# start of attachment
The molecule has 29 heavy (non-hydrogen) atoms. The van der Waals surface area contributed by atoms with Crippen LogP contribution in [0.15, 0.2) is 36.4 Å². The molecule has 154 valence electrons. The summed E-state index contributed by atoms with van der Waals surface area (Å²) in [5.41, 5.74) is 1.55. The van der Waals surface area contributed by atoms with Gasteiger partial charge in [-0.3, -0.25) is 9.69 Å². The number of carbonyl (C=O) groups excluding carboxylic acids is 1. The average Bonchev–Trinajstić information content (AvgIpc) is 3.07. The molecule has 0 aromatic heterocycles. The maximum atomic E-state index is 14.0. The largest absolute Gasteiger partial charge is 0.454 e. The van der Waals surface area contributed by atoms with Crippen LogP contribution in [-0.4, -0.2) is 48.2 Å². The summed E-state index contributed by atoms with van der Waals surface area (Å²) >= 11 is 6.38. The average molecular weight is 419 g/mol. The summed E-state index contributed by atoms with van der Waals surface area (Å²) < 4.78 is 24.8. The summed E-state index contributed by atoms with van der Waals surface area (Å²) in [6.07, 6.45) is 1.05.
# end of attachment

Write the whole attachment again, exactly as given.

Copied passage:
The molecule has 29 heavy (non-hydrogen) atoms. The van der Waals surface area contributed by atoms with Crippen LogP contribution in [0.15, 0.2) is 36.4 Å². The molecule has 154 valence electrons. The summed E-state index contributed by atoms with van der Waals surface area (Å²) in [5.41, 5.74) is 1.55. The van der Waals surface area contributed by atoms with Gasteiger partial charge in [-0.3, -0.25) is 9.69 Å². The number of carbonyl (C=O) groups excluding carboxylic acids is 1. The average Bonchev–Trinajstić information content (AvgIpc) is 3.07. The molecule has 0 aromatic heterocycles. The maximum atomic E-state index is 14.0. The largest absolute Gasteiger partial charge is 0.454 e. The van der Waals surface area contributed by atoms with Crippen LogP contribution in [-0.4, -0.2) is 48.2 Å². The summed E-state index contributed by atoms with van der Waals surface area (Å²) >= 11 is 6.38. The average molecular weight is 419 g/mol. The summed E-state index contributed by atoms with van der Waals surface area (Å²) < 4.78 is 24.8. The summed E-state index contributed by atoms with van der Waals surface area (Å²) in [6.07, 6.45) is 1.05.